A November 2012 article for Bloomberg about the shark-jumping, ceiling-bumping, chest-thumping art pilot Damien Hirst is a fine example of Andrew Rice’s direct delivery, wonderfully evocative choice of detail, and strong sense of simile. (He likens Hirst to a fashion designer.) All this and a propensity for the killer last line, and you’ve got a writer who brings the giant buzzing incalculable world alive for you—then puts it in a very lovely box so you can take it home.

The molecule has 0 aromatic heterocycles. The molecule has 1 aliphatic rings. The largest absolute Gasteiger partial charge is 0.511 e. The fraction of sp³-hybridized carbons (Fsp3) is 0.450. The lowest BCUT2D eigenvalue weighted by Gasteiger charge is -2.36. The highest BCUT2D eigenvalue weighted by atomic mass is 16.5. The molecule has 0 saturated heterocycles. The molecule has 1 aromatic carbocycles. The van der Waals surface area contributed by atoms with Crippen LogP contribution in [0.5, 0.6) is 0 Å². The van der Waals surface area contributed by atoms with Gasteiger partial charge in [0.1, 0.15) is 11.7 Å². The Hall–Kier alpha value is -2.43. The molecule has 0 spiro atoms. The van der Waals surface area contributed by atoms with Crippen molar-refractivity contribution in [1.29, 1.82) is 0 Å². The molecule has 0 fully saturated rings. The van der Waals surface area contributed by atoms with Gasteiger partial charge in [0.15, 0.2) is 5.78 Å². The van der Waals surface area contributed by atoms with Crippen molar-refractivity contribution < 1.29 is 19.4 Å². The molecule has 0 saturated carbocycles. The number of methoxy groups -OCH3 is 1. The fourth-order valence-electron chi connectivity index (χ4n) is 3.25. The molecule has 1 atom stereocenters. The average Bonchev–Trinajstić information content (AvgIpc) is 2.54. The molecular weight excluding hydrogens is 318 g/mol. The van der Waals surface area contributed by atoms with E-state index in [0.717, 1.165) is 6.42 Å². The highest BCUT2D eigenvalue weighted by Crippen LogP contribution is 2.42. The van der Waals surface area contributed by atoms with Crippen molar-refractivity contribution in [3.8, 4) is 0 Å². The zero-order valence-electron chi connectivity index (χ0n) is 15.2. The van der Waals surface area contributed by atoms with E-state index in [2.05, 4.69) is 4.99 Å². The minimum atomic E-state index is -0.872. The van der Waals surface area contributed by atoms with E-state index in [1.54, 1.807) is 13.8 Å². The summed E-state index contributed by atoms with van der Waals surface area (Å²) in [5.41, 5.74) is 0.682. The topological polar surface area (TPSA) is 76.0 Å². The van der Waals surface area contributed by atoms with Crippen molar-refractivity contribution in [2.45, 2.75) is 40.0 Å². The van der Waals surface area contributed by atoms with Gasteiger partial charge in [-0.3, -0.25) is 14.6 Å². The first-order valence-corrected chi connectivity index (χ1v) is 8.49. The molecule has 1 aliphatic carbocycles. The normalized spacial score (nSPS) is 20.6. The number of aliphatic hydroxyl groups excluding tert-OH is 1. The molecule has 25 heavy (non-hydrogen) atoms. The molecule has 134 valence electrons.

Rice’s subject is ostensibly business, but he understands intuitively that business is everywhere—that the world is transactional—so his subject is limitless. An article he wrote on the new World Trade Center is subtitled a “tale of power, money, tragedy and the unlikely rebirth of…” Mix these words around a bit and they could describe any part of Rice’s incisive oeuvre—and Shakespeare’s too—though Rice deals more with people who declaim “I AM” than with iambs. He’s been given a Pushcart and he wrote a book as good as its title, The Teeth May Smile but the Heart Does Not Forget. It’s about murder in Uganda.